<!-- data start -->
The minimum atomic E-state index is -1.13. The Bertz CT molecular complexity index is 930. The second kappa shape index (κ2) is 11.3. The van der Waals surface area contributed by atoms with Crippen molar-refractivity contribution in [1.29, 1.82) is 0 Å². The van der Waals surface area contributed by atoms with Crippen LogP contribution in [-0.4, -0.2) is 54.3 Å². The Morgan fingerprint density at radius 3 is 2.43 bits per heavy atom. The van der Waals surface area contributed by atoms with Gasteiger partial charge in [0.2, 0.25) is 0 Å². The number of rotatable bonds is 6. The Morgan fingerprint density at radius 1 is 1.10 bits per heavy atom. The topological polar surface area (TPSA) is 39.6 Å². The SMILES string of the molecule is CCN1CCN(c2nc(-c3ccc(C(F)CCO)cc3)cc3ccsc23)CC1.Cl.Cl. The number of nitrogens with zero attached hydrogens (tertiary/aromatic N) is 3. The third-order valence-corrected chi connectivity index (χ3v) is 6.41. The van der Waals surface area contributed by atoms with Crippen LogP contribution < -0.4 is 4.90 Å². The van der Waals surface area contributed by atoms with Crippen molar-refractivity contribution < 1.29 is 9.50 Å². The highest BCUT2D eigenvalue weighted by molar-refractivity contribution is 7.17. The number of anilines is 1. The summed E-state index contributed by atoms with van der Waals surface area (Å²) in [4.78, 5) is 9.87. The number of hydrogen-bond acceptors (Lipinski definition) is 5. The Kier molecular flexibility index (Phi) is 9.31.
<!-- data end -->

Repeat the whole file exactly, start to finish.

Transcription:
The minimum atomic E-state index is -1.13. The Bertz CT molecular complexity index is 930. The second kappa shape index (κ2) is 11.3. The van der Waals surface area contributed by atoms with Crippen molar-refractivity contribution in [1.29, 1.82) is 0 Å². The van der Waals surface area contributed by atoms with Crippen LogP contribution in [-0.4, -0.2) is 54.3 Å². The Morgan fingerprint density at radius 3 is 2.43 bits per heavy atom. The van der Waals surface area contributed by atoms with Gasteiger partial charge in [0.2, 0.25) is 0 Å². The number of rotatable bonds is 6. The Morgan fingerprint density at radius 1 is 1.10 bits per heavy atom. The topological polar surface area (TPSA) is 39.6 Å². The SMILES string of the molecule is CCN1CCN(c2nc(-c3ccc(C(F)CCO)cc3)cc3ccsc23)CC1.Cl.Cl. The number of nitrogens with zero attached hydrogens (tertiary/aromatic N) is 3. The third-order valence-corrected chi connectivity index (χ3v) is 6.41. The van der Waals surface area contributed by atoms with Crippen LogP contribution < -0.4 is 4.90 Å². The van der Waals surface area contributed by atoms with Crippen molar-refractivity contribution < 1.29 is 9.50 Å². The highest BCUT2D eigenvalue weighted by molar-refractivity contribution is 7.17. The number of anilines is 1. The summed E-state index contributed by atoms with van der Waals surface area (Å²) in [4.78, 5) is 9.87. The number of hydrogen-bond acceptors (Lipinski definition) is 5. The Kier molecular flexibility index (Phi) is 9.31.